From Guatemala’s waterfalls, limestone bridges and caves at Semuc Champay and the ancient Mayan ruins of Tulum, we headed straight to Caye Caulker (one of Belize’s many islands amid the second largest reef in the world, after the Great Barrier Reef). A completely unplanned stop but I’m really glad we ended up there for a few days.

Caye Caulker - the main street

Caye Caulker – the main street

We were travelling with a couple of American friends who managed to score an old beachfront shack (cabana) and we all promptly invested in 7 large lobsters straight off the neighbour’s boat (for USD25 – oh so happy). We had no idea that our timing was perfect for the Belize Lobster Festival… pure luck!! We spent the next couple of days experimenting with different ways of flavouring, cooking and devouring lobster, snorkelling trips out to the reef and enjoying the Caribbean-style night life (reggae grooving til the wee hours!)

Michelle getting intimate with the lobster!

Michelle getting intimate with the lobster!

Cabana fun

Cabana fun

Thunderstorms are another particularly dramatic feature of Belize at this time of year – one minute it can be stinking hot and sunny and then it is rapidly followed by an hour of pouring rain. When you combine pouring rain, hot temperatures that make raincoats (and even sunscreen) unbearable and the tropical wood / thatch style of construction on most buildings, you quickly realize that there is no escaping the weather! It rains just as much inside as it does on the outside. And whether due to rain or pleasure activities (swimming, sailing, snorkelling etc), whatever you wear gets wet… you just gotta get over it.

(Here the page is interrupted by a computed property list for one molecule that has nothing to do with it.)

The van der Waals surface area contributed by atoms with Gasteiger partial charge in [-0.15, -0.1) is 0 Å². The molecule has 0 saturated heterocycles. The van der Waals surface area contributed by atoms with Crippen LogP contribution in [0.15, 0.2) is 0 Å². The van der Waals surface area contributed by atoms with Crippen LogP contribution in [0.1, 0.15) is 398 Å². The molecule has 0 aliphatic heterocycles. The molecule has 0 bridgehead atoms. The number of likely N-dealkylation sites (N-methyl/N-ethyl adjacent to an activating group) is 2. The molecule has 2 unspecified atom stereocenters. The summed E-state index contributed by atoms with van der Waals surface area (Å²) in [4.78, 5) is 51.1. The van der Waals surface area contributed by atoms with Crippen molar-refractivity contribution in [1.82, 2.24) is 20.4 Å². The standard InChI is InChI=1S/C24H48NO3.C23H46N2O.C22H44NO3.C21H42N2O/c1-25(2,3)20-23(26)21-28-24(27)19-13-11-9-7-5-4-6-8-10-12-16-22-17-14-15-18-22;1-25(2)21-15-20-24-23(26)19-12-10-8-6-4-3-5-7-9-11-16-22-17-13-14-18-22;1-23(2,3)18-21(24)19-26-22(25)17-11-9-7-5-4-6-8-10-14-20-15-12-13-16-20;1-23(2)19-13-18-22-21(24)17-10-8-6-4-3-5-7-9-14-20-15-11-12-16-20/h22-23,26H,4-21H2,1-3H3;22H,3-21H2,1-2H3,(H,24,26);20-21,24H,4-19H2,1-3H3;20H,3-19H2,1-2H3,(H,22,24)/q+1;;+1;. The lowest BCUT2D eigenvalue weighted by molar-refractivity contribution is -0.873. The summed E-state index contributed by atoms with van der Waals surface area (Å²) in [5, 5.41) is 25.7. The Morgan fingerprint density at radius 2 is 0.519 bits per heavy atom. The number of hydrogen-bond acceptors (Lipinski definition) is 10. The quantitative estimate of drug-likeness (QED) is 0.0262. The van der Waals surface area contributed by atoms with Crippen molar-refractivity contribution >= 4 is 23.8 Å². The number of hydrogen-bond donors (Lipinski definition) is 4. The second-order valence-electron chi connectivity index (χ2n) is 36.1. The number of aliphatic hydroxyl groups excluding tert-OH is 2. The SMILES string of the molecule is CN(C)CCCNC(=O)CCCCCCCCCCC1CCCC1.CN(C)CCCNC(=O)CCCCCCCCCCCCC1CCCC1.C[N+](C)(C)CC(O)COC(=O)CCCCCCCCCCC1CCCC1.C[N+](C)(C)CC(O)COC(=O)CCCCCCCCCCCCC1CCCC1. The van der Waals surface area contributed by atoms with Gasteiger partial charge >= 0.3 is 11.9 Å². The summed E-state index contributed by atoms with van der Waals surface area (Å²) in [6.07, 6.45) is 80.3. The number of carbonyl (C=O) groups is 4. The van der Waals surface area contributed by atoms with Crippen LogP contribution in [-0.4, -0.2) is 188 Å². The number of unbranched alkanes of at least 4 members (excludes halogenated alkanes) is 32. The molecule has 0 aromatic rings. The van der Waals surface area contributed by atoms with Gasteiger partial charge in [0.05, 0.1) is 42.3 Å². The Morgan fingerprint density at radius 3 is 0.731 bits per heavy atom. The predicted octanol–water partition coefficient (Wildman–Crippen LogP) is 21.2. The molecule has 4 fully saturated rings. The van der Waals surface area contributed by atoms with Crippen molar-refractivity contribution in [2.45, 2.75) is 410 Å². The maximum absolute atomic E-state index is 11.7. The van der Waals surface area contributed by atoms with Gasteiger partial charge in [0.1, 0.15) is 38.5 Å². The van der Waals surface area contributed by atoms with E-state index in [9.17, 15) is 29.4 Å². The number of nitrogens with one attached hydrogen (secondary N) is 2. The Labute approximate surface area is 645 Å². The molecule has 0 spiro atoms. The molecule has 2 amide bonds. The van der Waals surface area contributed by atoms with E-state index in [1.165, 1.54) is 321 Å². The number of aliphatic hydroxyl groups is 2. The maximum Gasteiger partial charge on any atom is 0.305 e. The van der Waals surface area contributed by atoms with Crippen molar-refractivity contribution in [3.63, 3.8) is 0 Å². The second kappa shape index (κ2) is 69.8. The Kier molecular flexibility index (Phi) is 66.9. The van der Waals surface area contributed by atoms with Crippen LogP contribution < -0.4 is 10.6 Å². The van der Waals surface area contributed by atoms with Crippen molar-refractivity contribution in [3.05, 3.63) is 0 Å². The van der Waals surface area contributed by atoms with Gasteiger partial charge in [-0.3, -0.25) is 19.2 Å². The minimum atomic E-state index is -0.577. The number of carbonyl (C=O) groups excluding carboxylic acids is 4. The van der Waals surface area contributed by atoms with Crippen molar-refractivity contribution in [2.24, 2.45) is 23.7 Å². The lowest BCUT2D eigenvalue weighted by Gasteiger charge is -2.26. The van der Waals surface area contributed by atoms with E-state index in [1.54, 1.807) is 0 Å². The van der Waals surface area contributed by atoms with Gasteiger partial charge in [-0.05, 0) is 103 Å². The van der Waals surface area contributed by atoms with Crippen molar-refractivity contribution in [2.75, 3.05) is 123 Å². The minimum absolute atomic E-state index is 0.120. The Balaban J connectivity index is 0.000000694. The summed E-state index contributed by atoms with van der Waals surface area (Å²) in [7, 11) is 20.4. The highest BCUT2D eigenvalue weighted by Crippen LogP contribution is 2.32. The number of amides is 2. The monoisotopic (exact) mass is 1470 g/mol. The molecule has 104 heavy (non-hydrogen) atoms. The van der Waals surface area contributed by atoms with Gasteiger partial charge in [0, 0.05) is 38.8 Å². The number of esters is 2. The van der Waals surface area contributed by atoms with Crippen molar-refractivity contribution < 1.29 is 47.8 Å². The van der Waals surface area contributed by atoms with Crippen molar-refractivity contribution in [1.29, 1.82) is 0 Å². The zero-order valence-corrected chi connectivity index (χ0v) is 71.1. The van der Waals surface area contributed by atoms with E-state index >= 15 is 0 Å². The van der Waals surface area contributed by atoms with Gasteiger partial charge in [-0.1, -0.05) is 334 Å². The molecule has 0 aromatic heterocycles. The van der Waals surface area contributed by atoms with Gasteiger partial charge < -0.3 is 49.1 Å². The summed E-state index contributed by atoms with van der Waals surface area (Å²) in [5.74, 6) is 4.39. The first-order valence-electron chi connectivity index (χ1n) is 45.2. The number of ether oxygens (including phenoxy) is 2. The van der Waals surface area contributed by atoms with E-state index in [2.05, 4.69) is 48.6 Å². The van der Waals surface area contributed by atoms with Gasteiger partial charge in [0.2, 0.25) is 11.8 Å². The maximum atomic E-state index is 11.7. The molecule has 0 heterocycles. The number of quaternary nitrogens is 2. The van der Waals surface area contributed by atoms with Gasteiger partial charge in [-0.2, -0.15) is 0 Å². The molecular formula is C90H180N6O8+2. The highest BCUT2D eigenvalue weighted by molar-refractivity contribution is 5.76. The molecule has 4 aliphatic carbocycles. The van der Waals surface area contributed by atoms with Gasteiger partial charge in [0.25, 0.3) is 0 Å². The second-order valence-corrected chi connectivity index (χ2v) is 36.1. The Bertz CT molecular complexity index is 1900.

Drenched but the day must go on...

Drenched but the day must go on…

Belize is such a small country but there is plenty to explore and it has a fascinating mix of cultures: several different groups of indigenous peoples, the Spanish colonial history, African Caribbean / Creole influence, waves of Asian immigration and a range of other visitors that have chosen to settle into / ‘got stuck in’ the laid back lifestyle on offer. Rasta-influenced pick-up lines and friendly compliments seem to be a normal part of walking down the street here :) Hey, its always nice to be told you’re looking very beautiful today… “sweet honey pie” :)

Both Ella and I also got told to ‘slow down’ numerous times! As I write this, a week later, I think we’ve finally mastered the slow stroll!!! Hmmm, perhaps that crazy little thing called relaxation is happening.

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Poor quality picture but a beautiful Manatee nonetheless!